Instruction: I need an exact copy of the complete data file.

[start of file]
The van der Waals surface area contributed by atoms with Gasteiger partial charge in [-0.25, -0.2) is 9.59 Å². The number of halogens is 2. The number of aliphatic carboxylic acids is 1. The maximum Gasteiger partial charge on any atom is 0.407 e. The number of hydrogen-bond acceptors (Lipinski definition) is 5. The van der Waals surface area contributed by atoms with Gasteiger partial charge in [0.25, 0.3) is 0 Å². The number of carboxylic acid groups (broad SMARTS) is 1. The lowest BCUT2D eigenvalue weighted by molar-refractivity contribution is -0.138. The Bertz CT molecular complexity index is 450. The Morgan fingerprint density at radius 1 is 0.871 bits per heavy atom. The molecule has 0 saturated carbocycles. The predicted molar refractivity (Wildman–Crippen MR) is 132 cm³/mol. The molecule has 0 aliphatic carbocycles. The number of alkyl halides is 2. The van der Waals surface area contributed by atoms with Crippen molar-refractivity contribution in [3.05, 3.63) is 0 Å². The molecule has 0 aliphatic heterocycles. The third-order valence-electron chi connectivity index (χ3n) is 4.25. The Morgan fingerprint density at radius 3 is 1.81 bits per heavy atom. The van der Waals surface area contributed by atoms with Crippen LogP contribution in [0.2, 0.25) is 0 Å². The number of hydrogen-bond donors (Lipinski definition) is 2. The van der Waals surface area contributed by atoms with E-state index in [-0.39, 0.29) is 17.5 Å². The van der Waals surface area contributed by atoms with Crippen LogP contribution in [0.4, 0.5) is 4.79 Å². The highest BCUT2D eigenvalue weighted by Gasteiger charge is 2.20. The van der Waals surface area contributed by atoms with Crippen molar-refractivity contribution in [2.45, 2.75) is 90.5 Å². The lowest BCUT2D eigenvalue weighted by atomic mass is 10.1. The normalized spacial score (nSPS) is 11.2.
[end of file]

The van der Waals surface area contributed by atoms with Gasteiger partial charge in [-0.25, -0.2) is 9.59 Å². The number of halogens is 2. The number of aliphatic carboxylic acids is 1. The maximum Gasteiger partial charge on any atom is 0.407 e. The number of hydrogen-bond acceptors (Lipinski definition) is 5. The van der Waals surface area contributed by atoms with Gasteiger partial charge in [0.25, 0.3) is 0 Å². The number of carboxylic acid groups (broad SMARTS) is 1. The lowest BCUT2D eigenvalue weighted by molar-refractivity contribution is -0.138. The Bertz CT molecular complexity index is 450. The Morgan fingerprint density at radius 1 is 0.871 bits per heavy atom. The molecule has 0 saturated carbocycles. The predicted molar refractivity (Wildman–Crippen MR) is 132 cm³/mol. The molecule has 0 aliphatic carbocycles. The number of alkyl halides is 2. The van der Waals surface area contributed by atoms with Crippen molar-refractivity contribution in [3.05, 3.63) is 0 Å². The molecule has 0 aliphatic heterocycles. The third-order valence-electron chi connectivity index (χ3n) is 4.25. The Morgan fingerprint density at radius 3 is 1.81 bits per heavy atom. The van der Waals surface area contributed by atoms with Crippen LogP contribution in [0.2, 0.25) is 0 Å². The number of hydrogen-bond donors (Lipinski definition) is 2. The van der Waals surface area contributed by atoms with E-state index in [-0.39, 0.29) is 17.5 Å². The van der Waals surface area contributed by atoms with Crippen LogP contribution in [0.4, 0.5) is 4.79 Å². The highest BCUT2D eigenvalue weighted by Gasteiger charge is 2.20. The van der Waals surface area contributed by atoms with Crippen molar-refractivity contribution in [2.45, 2.75) is 90.5 Å². The lowest BCUT2D eigenvalue weighted by atomic mass is 10.1. The normalized spacial score (nSPS) is 11.2.